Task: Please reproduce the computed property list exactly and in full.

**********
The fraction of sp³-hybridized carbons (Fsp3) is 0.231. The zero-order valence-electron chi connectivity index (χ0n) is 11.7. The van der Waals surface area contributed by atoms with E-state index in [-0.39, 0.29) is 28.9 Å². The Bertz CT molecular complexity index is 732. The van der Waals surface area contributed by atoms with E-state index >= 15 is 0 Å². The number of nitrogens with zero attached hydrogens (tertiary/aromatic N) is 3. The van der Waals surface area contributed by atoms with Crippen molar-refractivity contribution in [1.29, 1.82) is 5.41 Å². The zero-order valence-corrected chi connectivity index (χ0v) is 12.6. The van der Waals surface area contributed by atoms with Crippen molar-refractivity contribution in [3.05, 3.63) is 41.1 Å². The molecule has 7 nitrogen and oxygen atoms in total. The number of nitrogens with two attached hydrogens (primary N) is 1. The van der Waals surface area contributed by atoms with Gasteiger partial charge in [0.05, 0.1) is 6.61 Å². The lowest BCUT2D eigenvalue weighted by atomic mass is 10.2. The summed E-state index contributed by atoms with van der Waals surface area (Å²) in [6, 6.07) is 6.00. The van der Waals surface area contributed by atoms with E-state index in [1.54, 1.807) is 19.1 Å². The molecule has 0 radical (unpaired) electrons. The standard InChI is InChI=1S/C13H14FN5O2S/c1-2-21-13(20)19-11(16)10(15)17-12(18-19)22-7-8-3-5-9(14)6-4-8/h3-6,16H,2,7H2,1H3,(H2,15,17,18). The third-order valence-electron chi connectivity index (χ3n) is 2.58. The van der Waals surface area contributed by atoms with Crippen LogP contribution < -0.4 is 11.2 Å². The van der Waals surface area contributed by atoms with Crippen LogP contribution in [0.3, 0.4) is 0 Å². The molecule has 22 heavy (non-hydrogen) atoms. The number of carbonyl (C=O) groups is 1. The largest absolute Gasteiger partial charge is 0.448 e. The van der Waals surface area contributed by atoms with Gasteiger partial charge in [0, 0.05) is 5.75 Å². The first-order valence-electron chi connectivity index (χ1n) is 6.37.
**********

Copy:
The fraction of sp³-hybridized carbons (Fsp3) is 0.231. The zero-order valence-electron chi connectivity index (χ0n) is 11.7. The van der Waals surface area contributed by atoms with E-state index in [-0.39, 0.29) is 28.9 Å². The Bertz CT molecular complexity index is 732. The van der Waals surface area contributed by atoms with E-state index >= 15 is 0 Å². The number of nitrogens with zero attached hydrogens (tertiary/aromatic N) is 3. The van der Waals surface area contributed by atoms with Crippen molar-refractivity contribution in [1.29, 1.82) is 5.41 Å². The zero-order valence-corrected chi connectivity index (χ0v) is 12.6. The van der Waals surface area contributed by atoms with Crippen molar-refractivity contribution in [3.05, 3.63) is 41.1 Å². The molecule has 7 nitrogen and oxygen atoms in total. The number of nitrogens with two attached hydrogens (primary N) is 1. The van der Waals surface area contributed by atoms with Gasteiger partial charge in [0.05, 0.1) is 6.61 Å². The lowest BCUT2D eigenvalue weighted by atomic mass is 10.2. The summed E-state index contributed by atoms with van der Waals surface area (Å²) in [6, 6.07) is 6.00. The van der Waals surface area contributed by atoms with E-state index in [1.54, 1.807) is 19.1 Å². The molecule has 0 radical (unpaired) electrons. The standard InChI is InChI=1S/C13H14FN5O2S/c1-2-21-13(20)19-11(16)10(15)17-12(18-19)22-7-8-3-5-9(14)6-4-8/h3-6,16H,2,7H2,1H3,(H2,15,17,18). The third-order valence-electron chi connectivity index (χ3n) is 2.58. The van der Waals surface area contributed by atoms with Crippen LogP contribution < -0.4 is 11.2 Å². The van der Waals surface area contributed by atoms with Crippen LogP contribution in [0.3, 0.4) is 0 Å². The molecule has 22 heavy (non-hydrogen) atoms. The number of carbonyl (C=O) groups is 1. The largest absolute Gasteiger partial charge is 0.448 e. The van der Waals surface area contributed by atoms with Gasteiger partial charge in [0, 0.05) is 5.75 Å². The first-order valence-electron chi connectivity index (χ1n) is 6.37.